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Updated: February 8, 2013 15:04 IST

Inkaar: Well begun, but…

Anuj Kumar
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Inkaar
Inkaar

One thing that is certain about Sudhir Mishra is that his films are not skin-deep. He takes us to the inner recesses of human conscience. His characters are not cardboard cut-outs; they react to ground realities and not according to popular taste. Here he tackles the intricacies involved with the issue of sexual harassment at the workplace, something Bollywood has ignored all these years — discounting the sleazy Aitraaz — despite the fact that it is a grim reality of young corporate India. Unravelling in the competitive and ‘broad minded’ world of advertising, it is the story of Maya (Chitrangada Singh) and Rahul (Arjun Rampal). Once his trusted protégé, Maya charges her mentor of sexually harassing her after she rises in the office hierarchy and becomes a threat to him. Of course, Rahul denies the charge calling it trivial flirtation, which is a must to keep creativity alive. An internal committee is set up and a social worker (Deepti Naval) is called from outside to head it.

The narrative goes back and forth as Mishra uses flashbacks to bring out the undulating relationship between the two ambitious souls. Maya is not the usual Bollywood lollypop and Rahul is not the typical hero ready to sacrifice his interests for the girl in his life. When they present their contrasting viewpoints, one becomes eager to know more. The arguments of both sides sound believable but through the crevices in their statements, Mishra spells out the contours of the issue. How innocuous flirtation takes the form of harassment? If you help shape someone’s career, do you own the person? Do female employees selectively use their feminine charm to go up the ladder? Why is a girl expected to be morally right all the time? Why is her rise associated with her proximity to the boss and not her talent? Is it a matter of perception or reality? Many questions stare us in the face as Mishra gets hold of the problem by the scruff of the neck. He doesn’t spare the bosses either, who often use divide and rule as a tool to thrive.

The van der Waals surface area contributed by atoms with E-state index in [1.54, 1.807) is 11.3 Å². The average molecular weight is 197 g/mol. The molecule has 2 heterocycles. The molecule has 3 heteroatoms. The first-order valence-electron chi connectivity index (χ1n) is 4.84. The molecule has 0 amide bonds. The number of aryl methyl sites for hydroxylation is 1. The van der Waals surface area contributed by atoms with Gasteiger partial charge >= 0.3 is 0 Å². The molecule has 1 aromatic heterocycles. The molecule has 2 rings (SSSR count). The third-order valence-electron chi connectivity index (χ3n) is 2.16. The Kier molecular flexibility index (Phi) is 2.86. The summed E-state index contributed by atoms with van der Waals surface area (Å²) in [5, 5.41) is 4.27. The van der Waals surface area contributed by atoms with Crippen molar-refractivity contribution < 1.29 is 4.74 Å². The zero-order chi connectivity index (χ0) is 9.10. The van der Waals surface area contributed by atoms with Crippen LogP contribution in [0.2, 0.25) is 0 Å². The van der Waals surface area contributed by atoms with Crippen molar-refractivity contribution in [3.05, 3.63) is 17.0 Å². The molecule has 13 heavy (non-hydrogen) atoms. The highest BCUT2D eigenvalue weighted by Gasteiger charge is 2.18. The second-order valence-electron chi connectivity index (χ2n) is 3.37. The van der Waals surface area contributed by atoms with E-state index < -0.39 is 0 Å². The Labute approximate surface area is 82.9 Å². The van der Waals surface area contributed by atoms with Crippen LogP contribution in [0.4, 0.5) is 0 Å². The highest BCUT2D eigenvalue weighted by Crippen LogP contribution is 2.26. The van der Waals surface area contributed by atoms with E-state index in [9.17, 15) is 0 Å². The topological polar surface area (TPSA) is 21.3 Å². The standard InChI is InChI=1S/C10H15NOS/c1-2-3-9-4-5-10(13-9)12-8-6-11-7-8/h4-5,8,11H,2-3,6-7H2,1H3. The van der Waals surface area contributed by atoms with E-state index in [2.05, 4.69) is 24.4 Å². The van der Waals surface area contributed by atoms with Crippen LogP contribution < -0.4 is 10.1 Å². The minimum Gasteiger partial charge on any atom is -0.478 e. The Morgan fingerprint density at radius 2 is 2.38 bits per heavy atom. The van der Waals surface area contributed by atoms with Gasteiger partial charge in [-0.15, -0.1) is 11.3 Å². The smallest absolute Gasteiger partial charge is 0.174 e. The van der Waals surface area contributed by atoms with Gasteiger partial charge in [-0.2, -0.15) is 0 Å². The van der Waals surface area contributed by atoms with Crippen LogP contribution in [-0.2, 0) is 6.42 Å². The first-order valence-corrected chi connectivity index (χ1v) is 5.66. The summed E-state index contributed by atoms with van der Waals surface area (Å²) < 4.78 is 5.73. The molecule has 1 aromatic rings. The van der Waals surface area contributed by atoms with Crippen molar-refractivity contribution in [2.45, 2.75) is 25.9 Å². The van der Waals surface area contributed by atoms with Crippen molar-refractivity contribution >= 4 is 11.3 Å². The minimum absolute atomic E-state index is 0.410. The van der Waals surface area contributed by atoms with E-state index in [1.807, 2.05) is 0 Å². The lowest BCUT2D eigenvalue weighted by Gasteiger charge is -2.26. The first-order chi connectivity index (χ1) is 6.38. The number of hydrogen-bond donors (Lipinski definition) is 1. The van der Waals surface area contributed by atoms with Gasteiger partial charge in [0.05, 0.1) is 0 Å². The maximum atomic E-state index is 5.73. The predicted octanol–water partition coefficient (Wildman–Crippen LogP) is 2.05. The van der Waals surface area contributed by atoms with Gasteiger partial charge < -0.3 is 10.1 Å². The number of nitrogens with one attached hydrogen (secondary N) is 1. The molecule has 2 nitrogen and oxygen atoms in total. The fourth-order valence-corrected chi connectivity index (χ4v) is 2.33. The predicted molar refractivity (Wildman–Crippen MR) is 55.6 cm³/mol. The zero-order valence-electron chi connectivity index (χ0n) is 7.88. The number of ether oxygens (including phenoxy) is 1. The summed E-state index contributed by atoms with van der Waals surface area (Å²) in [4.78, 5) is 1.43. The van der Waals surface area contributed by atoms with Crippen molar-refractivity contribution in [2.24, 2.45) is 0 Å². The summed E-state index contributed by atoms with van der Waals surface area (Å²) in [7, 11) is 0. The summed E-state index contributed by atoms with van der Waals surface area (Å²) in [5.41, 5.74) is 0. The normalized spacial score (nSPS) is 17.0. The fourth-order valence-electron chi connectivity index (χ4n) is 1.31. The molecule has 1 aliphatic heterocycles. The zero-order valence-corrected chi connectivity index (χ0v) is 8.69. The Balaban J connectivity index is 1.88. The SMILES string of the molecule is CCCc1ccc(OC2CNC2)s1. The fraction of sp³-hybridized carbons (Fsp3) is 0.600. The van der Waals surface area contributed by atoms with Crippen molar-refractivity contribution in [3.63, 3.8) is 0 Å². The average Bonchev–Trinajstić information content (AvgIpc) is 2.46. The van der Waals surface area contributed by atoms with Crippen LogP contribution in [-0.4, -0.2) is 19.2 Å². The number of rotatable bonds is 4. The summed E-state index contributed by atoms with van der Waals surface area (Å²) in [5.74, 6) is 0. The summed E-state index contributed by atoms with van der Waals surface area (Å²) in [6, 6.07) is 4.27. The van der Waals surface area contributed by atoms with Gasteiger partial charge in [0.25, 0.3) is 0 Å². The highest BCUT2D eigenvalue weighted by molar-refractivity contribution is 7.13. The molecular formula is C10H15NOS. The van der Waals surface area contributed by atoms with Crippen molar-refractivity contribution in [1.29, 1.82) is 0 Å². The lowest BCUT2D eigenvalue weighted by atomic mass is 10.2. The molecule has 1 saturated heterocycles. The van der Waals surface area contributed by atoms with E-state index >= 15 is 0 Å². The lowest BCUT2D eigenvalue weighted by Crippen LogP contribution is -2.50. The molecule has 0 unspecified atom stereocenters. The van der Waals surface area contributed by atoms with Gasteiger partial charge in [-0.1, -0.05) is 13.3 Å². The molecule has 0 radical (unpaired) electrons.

For once Arjun is at home playing an intricate character. He exudes the cool charisma that the role demands without being conscious about it. Chitrangada fires her ‘mystique’ missile all over again, but this time the process is not as effortless. Naval once again stands out with her natural demeanour as the social activist. Instead of bringing in the expected know-all approach to the character, she plays it like a person trying to understand the nuances of the case without getting judgmental. Another remarkable choice is Vipin Sharma, who brings in caustic humour as the harmless-looking colleague with set ideas about man-woman roles.

Mishra has a knack for hitting where it hurts, but here, after a point, he strikes more on the surface than at the soul. When he delves into the motivations and impulses of his characters, the drama is not consistently satisfying and the climax is a disappointment because in an attempt to leave with a ray of hope, Mishra tones down the denouement. After going almost all the way, he takes the ‘escapist’ route.

At places Manoj Tyagi’s writing reminds one of Madhur Bhandarkar’s cosmetic ways of stirring emotions. When Maya invokes the alpha female, the dialogues take a cheesy turn. He does try to give a back-story to his characters by hinting at their small-town moorings and lessons they have imbibed from their parents, but they don’t really add up. Some of the members of the committee wear just a single layer of flesh over the cardboard. Also the setting demanded a little more creative ingenuity. The advertising imagery that is created to sustain the drama is just a poor imitation of what we see from the purveyors of persuasion.

Inkaar

Genre: Drama

Cast: Arjun Rampal, Chitrangada Singh, Deepti Naval, Vipin Sharma

Storyline: What happens when the national creative director of an ad agency charges her CEO of sexual harassment…

Bottomline: You can’t ignore Inkaar for its sheer topicality and its courage to look a problem in the eye though the director goes into blink mode half way through the film.

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